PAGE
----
Thursday, May 29, 2014

Onwards & Upwards!

When summer rolls around in the city that never sleeps, the stress of finals has a way of burying itself in the long and forgotten past, and twenty-somethings from all boroughs dress up in their finest heels and ties to impress their bosses and colleagues-to-be. Shoulders are held high, smiles are plastered on, and handshakes are practiced firm. While beginning to adapt to this new lifestyle of professionalism, young interns like myself are often found on the corner of 42nd and Lex, dumping shots of espresso down our throats faster than the scent can be inhaled, and spending our hours after dusk blathering on about our aspirations much faster than they can be worked on. We share high hopes, and also high minds.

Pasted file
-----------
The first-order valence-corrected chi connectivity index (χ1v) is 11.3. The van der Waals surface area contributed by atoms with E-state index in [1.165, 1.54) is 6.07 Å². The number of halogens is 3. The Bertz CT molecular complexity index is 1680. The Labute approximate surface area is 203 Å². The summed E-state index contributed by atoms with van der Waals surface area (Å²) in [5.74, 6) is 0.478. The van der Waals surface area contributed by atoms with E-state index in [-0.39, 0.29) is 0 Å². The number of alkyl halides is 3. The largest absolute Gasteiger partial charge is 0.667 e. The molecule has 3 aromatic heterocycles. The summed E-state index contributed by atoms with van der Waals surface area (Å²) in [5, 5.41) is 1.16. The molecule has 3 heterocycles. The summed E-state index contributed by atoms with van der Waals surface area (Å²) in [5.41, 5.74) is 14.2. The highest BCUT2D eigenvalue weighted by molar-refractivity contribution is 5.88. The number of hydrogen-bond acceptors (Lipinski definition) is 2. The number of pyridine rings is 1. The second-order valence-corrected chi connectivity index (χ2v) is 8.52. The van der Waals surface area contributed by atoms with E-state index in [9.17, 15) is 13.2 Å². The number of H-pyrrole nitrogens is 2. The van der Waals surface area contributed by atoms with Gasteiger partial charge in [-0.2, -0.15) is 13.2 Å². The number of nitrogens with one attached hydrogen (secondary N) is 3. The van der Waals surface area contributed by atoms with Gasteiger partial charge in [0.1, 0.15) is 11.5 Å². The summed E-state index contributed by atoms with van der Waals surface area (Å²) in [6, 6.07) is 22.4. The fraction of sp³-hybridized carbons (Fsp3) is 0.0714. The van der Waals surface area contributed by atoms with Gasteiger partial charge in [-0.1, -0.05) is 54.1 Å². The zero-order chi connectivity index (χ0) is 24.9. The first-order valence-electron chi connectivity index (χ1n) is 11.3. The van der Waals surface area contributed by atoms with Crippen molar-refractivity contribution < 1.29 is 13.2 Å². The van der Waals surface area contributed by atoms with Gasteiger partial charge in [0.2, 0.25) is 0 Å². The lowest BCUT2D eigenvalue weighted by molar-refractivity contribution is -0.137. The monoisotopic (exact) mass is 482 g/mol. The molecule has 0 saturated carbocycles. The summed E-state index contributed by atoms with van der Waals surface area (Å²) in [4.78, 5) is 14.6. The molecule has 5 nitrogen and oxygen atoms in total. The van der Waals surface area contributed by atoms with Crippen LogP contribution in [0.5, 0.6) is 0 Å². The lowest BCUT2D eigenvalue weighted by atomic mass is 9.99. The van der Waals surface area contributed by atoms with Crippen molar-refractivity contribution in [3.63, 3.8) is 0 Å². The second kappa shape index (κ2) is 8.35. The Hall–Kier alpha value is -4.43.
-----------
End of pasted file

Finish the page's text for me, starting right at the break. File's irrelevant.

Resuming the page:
Since being away at college each year gives us the opportunity to grow into our skin and develop our character based on choices made day-by-day, our perceptions of the people we once grew close to change in this critical time period, and it is natural to find yourself astounded, inspired, or judgmental, or all of the above. This can happen in either of two ways: as we recall certain facets of their past, suddenly encountering them after some time can either be a pleasant surprise, in which we respect their growth in this gap of time where our lives couldn't cross paths, or we may find disdain in the people they have become, and perhaps subjectively measure our own maturation as more accelerated, thereby seeking the companionship of others who are up to speed. After all, growth is everything.